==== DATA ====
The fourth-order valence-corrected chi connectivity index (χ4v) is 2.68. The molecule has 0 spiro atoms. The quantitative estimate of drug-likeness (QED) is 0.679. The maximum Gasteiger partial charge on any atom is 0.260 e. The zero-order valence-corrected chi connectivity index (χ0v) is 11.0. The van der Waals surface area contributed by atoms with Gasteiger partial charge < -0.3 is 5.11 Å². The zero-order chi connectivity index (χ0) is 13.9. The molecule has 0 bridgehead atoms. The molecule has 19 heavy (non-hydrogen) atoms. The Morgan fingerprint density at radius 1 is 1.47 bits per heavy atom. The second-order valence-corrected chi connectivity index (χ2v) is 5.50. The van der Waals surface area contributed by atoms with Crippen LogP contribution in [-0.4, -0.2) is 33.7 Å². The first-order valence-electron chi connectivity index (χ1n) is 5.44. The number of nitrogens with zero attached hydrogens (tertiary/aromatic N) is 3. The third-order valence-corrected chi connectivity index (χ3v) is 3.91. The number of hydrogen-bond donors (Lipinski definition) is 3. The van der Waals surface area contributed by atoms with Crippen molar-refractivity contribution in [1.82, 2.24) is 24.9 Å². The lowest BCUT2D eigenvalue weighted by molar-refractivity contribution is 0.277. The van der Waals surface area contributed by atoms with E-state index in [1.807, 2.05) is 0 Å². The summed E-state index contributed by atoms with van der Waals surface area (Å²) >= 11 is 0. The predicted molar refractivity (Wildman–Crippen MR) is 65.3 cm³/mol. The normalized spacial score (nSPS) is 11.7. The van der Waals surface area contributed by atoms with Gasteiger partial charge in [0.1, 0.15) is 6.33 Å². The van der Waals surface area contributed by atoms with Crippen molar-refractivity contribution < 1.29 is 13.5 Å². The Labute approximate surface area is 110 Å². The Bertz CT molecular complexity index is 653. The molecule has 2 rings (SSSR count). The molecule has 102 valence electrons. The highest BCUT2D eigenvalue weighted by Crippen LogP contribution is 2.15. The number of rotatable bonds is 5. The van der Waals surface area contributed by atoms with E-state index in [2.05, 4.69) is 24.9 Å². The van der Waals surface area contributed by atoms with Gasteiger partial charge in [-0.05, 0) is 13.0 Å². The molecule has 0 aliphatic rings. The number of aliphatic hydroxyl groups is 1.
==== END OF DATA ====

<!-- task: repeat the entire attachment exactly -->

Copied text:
The fourth-order valence-corrected chi connectivity index (χ4v) is 2.68. The molecule has 0 spiro atoms. The quantitative estimate of drug-likeness (QED) is 0.679. The maximum Gasteiger partial charge on any atom is 0.260 e. The zero-order valence-corrected chi connectivity index (χ0v) is 11.0. The van der Waals surface area contributed by atoms with Gasteiger partial charge < -0.3 is 5.11 Å². The zero-order chi connectivity index (χ0) is 13.9. The molecule has 0 bridgehead atoms. The molecule has 19 heavy (non-hydrogen) atoms. The Morgan fingerprint density at radius 1 is 1.47 bits per heavy atom. The second-order valence-corrected chi connectivity index (χ2v) is 5.50. The van der Waals surface area contributed by atoms with Crippen LogP contribution in [-0.4, -0.2) is 33.7 Å². The first-order valence-electron chi connectivity index (χ1n) is 5.44. The number of nitrogens with zero attached hydrogens (tertiary/aromatic N) is 3. The third-order valence-corrected chi connectivity index (χ3v) is 3.91. The number of hydrogen-bond donors (Lipinski definition) is 3. The van der Waals surface area contributed by atoms with Crippen molar-refractivity contribution in [1.82, 2.24) is 24.9 Å². The lowest BCUT2D eigenvalue weighted by molar-refractivity contribution is 0.277. The van der Waals surface area contributed by atoms with E-state index in [1.807, 2.05) is 0 Å². The summed E-state index contributed by atoms with van der Waals surface area (Å²) >= 11 is 0. The predicted molar refractivity (Wildman–Crippen MR) is 65.3 cm³/mol. The normalized spacial score (nSPS) is 11.7. The van der Waals surface area contributed by atoms with Gasteiger partial charge in [0.1, 0.15) is 6.33 Å². The van der Waals surface area contributed by atoms with Crippen molar-refractivity contribution < 1.29 is 13.5 Å². The Labute approximate surface area is 110 Å². The Bertz CT molecular complexity index is 653. The molecule has 2 rings (SSSR count). The molecule has 102 valence electrons. The highest BCUT2D eigenvalue weighted by Crippen LogP contribution is 2.15. The number of rotatable bonds is 5. The van der Waals surface area contributed by atoms with E-state index in [2.05, 4.69) is 24.9 Å². The van der Waals surface area contributed by atoms with Gasteiger partial charge in [-0.05, 0) is 13.0 Å². The molecule has 0 aliphatic rings. The number of aliphatic hydroxyl groups is 1.